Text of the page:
Improving Batch Operations with Load Cells

When Every Batch Is Worth a Fortune and Accuracy Is Paramount, Load Cells May Be the Answer

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The Challenges

As with any new process there are always a number of challenges. In this case they are associated with dispensing and weighing accuracy, mixing and scalability.

Hanging load cells were selected because the system is so dependent on accurate measurement and control. Overcoming the dispensing and weighing accuracy challenges were critical to the project's success. As a result, the selected load cells had the following features:

  • Ability to withstand high lateral forces caused by the "pulling" of the tubing connecting the bags to the process and bracketing assembly and the pulsations associated with the peristaltic pumps;
  • Required accuracy of 0.02% of cells;
  • Readings unaffected by thermal or vibratory interference;
  • Moveable load points to compensate for "shifting" of the bag on the strain gauge, not only as a result of changes in the bag profile, but also the "rocking" assembly used for mixing after weighing.

After some research, the selected weighing solution was a cantilevered weigh cell manufactured by BLH (http://cimail15.blh.com/process-weighing/). The KIS 3 Load cell is unique in that its "double" cantilevered design as shown in Figure 2 locates the load force application point directly above the strain gauges. This provides the following:

  • Side-load force sensitivity is virtually eliminated, negating the effect of the tubes and rocking motion of the mixer;
  • Moment stresses upon the gauges are zero, compensating for any slippage of the bag along the axis of the strain gauge, eliminating the need for stay rods and other expensive mechanical supports, while allowing for the motions to promote mixing of product down the line after weighing;
  • The cantilever design balances the bending force to the center of the beam, reducing the bending stress at the mounting base by 50%;
  • Shear stresses remain constant for higher repeatability;
  • Calibration tolerance limit is ± 0.03%.g it up

Liquid ingredient addition (whereby the liquid has similar fluid characteristics to water) is volume added based on mass, with known specific gravity and starting and resulting concentrations. Weigh cells are a suitable measurement technology for this application as the multiple, changing masses of the ingredient additions require an in-line, multi-channel weighing instrument with panel readout.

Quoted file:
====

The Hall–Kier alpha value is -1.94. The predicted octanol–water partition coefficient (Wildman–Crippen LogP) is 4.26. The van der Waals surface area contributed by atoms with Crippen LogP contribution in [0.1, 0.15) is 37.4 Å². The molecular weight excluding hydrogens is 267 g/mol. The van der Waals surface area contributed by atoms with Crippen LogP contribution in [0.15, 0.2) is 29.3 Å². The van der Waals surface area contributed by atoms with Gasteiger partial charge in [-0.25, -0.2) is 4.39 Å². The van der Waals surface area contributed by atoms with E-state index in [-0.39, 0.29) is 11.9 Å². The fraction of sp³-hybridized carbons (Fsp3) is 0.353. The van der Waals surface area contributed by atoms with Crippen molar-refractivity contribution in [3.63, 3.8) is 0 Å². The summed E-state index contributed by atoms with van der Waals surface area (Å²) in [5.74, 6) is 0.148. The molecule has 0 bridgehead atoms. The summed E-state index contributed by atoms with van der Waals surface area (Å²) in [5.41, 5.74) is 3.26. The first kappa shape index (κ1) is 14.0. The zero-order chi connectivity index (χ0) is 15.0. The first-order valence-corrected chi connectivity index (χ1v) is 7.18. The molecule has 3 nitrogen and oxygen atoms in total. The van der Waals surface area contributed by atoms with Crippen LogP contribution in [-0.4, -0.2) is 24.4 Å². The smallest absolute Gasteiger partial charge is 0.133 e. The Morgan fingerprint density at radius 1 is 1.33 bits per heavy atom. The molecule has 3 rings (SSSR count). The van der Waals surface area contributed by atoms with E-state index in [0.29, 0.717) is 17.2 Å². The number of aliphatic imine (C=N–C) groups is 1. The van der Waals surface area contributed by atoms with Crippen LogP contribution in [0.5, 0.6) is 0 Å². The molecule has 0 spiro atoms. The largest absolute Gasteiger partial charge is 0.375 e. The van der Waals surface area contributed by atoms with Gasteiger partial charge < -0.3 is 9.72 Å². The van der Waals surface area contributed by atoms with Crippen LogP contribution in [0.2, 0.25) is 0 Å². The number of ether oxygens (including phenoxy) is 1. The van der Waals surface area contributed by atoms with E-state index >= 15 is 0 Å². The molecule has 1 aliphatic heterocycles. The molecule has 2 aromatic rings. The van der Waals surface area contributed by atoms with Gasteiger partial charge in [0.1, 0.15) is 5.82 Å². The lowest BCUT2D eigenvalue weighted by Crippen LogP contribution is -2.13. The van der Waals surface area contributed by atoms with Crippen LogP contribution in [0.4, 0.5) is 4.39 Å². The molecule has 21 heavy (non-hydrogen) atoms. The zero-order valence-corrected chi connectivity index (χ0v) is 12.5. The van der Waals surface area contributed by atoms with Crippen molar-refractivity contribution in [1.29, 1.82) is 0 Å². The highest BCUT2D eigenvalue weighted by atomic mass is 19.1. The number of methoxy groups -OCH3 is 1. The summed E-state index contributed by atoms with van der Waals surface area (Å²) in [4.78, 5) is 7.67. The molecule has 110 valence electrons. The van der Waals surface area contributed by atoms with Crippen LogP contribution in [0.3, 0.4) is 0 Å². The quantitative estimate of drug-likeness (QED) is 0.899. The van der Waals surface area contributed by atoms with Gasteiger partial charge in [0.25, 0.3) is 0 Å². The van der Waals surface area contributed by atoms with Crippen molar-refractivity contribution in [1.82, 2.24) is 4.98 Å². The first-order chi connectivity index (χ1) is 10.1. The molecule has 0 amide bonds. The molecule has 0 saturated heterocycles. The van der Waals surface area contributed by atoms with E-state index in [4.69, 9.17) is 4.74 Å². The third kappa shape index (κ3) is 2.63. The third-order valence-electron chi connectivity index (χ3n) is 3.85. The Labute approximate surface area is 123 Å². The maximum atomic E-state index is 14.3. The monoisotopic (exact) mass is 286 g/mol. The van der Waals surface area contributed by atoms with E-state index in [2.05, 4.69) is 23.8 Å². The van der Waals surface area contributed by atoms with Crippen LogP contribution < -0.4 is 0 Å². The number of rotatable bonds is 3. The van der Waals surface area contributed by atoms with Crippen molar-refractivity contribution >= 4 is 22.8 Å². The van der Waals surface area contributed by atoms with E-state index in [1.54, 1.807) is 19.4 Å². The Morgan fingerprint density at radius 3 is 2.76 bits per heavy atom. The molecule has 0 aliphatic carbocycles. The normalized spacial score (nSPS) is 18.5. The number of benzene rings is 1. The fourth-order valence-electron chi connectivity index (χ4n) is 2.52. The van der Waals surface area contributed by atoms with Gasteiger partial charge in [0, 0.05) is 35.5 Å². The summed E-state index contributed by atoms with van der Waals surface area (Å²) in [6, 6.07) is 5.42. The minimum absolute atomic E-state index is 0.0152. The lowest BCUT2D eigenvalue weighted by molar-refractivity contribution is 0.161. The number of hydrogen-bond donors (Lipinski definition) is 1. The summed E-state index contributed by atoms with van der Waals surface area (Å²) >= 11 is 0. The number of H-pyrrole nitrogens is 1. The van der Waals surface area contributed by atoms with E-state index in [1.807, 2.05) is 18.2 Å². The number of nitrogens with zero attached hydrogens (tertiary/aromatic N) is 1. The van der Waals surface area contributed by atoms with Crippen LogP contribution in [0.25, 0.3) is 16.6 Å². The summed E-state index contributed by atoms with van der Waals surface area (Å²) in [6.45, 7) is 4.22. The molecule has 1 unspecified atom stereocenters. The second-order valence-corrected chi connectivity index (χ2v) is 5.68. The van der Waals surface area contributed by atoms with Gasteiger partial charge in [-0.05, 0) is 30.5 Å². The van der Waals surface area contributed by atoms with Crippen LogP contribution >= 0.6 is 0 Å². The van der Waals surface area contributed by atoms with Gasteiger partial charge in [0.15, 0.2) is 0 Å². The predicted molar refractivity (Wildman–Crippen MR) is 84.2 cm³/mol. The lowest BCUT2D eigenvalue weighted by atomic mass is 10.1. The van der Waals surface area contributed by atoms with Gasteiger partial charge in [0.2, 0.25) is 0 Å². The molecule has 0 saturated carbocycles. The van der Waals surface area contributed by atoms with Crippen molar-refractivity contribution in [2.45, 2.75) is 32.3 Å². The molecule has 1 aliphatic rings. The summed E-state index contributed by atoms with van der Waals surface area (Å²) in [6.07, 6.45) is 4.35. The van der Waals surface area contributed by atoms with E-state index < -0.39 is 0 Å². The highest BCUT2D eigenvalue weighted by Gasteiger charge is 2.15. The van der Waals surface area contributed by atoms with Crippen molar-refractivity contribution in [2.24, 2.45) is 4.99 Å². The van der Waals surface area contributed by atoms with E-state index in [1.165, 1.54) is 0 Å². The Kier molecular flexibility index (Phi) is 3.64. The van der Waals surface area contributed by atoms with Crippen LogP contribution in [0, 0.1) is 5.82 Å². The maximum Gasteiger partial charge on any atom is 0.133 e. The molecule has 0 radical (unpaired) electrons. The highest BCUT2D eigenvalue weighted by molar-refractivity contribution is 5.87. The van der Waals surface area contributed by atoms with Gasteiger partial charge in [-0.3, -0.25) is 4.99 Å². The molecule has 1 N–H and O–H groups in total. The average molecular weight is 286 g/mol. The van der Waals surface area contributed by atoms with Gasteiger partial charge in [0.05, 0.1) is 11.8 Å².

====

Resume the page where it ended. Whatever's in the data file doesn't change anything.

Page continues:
These load cells are converted from strain gauge transducer signals to weight information using a G4 multi-channel weighing instrument. As a result, the measurement signal represents the only true applied force, thus making it possible to achieve the measurement accuracies required for this installation.

As this process migrates to larger scale production, it will be necessary move to larger bags which, due to their weight, will have to be supported with a more rigid floor-mounted structure. Fortunately, the BLH weighing system, forming a key part of the process and control system, can also be scaled to this configuration.

Conclusion

Accurate sensing and control is a critical part of the development of new biopharmaceuticals, not only to maximize return on investment through the elimination of reprocessing and remanufacturing, but also providing proper measurements to meet the strict documentation requirements and cGMP constraints for approval of products undergoing clinical trials.

Opportunities arise as the industry moves from stainless steel setups with fixed probes, to flexible and disposable mixing and reaction vessels, which require high-accuracy measurement irrespective of holding vessel geometry.


References:
Taber's Cyclopedic Medical Dictionary, 19th Edition, F. A. Davis, Philadelphia, Copyright 2001.
Kirsten Strahlendorf & Kevin Harper, "Multi-Component Biopharmaceuticals in a Closed, Single-Use Technology System" American Pharmaceutical Review, May/June 2009
About the authors:
Kirsten A. Strahlendorf is a Senior Scientist in BioProcess Research and Development at Sanofi Pasteur, Canada. Kevin Harper has directed BioProcess Research and Development teams in the successful scale up of numerous parenteral formulations, over 30 of which are, or have been, under clinical investigation. Ian Verhappen, P.Eng. is an ISA Fellow, ISA Certified Automation Professional, and a recognized authority on Foundation Fieldbus and industrial communications technologies.
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